Prestia, Guy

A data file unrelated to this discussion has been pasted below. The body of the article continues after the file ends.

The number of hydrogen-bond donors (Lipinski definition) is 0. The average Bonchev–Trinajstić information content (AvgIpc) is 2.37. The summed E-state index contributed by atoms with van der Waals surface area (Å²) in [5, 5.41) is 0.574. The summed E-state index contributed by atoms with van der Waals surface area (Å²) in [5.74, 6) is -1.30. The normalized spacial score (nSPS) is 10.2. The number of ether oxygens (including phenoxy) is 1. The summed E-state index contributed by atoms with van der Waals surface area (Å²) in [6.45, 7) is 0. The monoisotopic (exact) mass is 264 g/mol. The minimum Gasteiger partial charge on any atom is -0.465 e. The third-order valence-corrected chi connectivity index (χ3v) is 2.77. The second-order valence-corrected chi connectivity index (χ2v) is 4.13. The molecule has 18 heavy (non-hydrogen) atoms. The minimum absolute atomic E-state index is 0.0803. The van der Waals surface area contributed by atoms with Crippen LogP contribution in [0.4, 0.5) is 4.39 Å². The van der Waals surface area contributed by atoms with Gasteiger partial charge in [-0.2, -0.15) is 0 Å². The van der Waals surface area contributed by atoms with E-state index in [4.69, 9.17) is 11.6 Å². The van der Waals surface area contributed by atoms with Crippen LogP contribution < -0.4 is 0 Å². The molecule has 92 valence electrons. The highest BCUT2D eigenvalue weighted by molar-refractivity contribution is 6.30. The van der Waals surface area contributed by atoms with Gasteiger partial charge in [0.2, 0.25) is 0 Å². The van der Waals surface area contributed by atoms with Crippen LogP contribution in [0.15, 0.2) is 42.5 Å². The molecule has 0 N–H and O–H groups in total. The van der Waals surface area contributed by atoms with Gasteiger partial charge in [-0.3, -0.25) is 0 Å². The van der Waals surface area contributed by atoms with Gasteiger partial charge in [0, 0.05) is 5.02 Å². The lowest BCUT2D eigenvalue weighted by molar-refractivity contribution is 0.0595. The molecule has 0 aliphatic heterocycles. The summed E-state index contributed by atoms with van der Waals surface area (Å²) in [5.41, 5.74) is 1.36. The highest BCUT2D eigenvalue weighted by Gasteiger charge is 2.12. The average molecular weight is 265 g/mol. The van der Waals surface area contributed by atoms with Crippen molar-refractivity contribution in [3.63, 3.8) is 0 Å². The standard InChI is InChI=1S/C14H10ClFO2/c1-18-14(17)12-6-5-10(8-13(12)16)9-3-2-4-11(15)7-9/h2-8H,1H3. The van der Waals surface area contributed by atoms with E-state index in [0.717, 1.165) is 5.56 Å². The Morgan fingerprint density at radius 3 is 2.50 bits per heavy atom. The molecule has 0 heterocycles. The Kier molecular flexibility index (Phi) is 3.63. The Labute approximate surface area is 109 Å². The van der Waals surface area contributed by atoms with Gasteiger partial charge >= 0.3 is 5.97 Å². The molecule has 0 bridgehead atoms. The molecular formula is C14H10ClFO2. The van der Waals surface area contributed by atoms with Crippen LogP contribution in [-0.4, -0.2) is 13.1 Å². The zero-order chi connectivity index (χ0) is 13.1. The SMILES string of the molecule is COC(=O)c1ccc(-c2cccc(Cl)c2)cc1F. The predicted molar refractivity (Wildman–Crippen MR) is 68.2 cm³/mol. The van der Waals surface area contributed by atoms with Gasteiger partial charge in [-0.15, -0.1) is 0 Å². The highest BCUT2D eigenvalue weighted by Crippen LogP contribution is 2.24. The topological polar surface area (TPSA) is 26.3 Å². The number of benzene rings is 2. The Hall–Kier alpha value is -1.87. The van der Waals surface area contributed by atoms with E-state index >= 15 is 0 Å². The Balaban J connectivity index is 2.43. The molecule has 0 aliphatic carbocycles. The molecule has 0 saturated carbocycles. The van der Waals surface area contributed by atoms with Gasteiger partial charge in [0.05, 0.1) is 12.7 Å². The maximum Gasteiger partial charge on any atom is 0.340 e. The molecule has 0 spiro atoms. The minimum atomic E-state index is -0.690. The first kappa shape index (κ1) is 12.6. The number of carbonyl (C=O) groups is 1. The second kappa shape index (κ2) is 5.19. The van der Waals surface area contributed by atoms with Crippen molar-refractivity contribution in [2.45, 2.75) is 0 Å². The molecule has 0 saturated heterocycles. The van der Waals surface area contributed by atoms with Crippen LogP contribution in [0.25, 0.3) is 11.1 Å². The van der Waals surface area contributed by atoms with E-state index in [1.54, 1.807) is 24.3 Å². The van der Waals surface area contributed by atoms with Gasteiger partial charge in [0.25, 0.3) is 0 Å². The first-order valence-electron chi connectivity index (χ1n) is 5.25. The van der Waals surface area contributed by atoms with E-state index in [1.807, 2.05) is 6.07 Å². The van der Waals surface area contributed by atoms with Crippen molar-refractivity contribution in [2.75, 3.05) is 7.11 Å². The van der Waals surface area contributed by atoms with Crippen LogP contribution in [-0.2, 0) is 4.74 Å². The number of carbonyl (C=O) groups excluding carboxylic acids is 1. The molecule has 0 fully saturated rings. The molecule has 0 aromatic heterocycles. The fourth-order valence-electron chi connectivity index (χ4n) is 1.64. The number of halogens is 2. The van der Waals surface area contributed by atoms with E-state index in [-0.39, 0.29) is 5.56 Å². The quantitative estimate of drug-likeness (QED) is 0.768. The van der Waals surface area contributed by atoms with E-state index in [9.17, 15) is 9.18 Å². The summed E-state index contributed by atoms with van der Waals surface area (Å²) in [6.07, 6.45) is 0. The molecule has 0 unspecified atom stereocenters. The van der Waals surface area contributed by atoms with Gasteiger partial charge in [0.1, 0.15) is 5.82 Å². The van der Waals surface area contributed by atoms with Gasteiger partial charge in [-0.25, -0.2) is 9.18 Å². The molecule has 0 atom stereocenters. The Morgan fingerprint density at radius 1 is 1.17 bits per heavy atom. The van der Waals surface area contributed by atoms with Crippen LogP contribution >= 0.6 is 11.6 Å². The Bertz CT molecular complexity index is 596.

Guy Prestia was born April 26, 1922 in Pennsylvania.  The son of an Italian immigrant and a Pennsylvanian, he grew up alongside his siblings against the backdrop of the Great Depression. Guy recalls that his father worked hard, supporting the family during the economic downturn and then doing war work once the United States entered the fray, even as he learned of fellow Italian-Americans who were interned.  Guy had hoped to go to school to learn a trade such as radio communications, which he hoped would get him admitted to the signals corps, but the army had other plans.  So Guy was inducted, and sent into training.  While that transition was underway he learned of Pearl Harbour, and soon he would understand how that was about to change his life.  Basic training followed, and Guy was assigned to the 45th Division and sent overseas from Virginia to Oran, in north Africa.  The attack on Sicily followed in July 1943, and here the men saw their first combat.  Italy came next, and Guy and the 45th saw action in Anzio and the Montecassino region, as the Americans made their way up the peninsula, crossing one river valley after another.  An LST then took them to France, where they participated in the invasion of southern France; Guy remembers no opposition on the beaches.  Inland it was a different matter though, and the 45th saw heavy fighting in the Vosges Mountains as they crossed from France into Germany.  The intense opposition continued on German soil, and it was there that the men of the 45th saw something they’d not expected or been prepared for:  Dachau.  They liberated the horrible Nazi concentration camp, and Guy has never forgotten the sights and smells from that time.  By now the war was almost over, and the 45th finished its fighting in southern Germany, in the vicinity of Munich.  After the war Guy spent some time in the army of occupation, using the opportunity to visit his grandparents in Italy.  When he did come home, he rejoined his brothers and together the family created a new pathway for themselves in postwar America.  Guy Prestia was interviewed over zoom in November 2020; we thank Emily Ann Putzke and Guy’s daughter Patty for their help in facilitating this.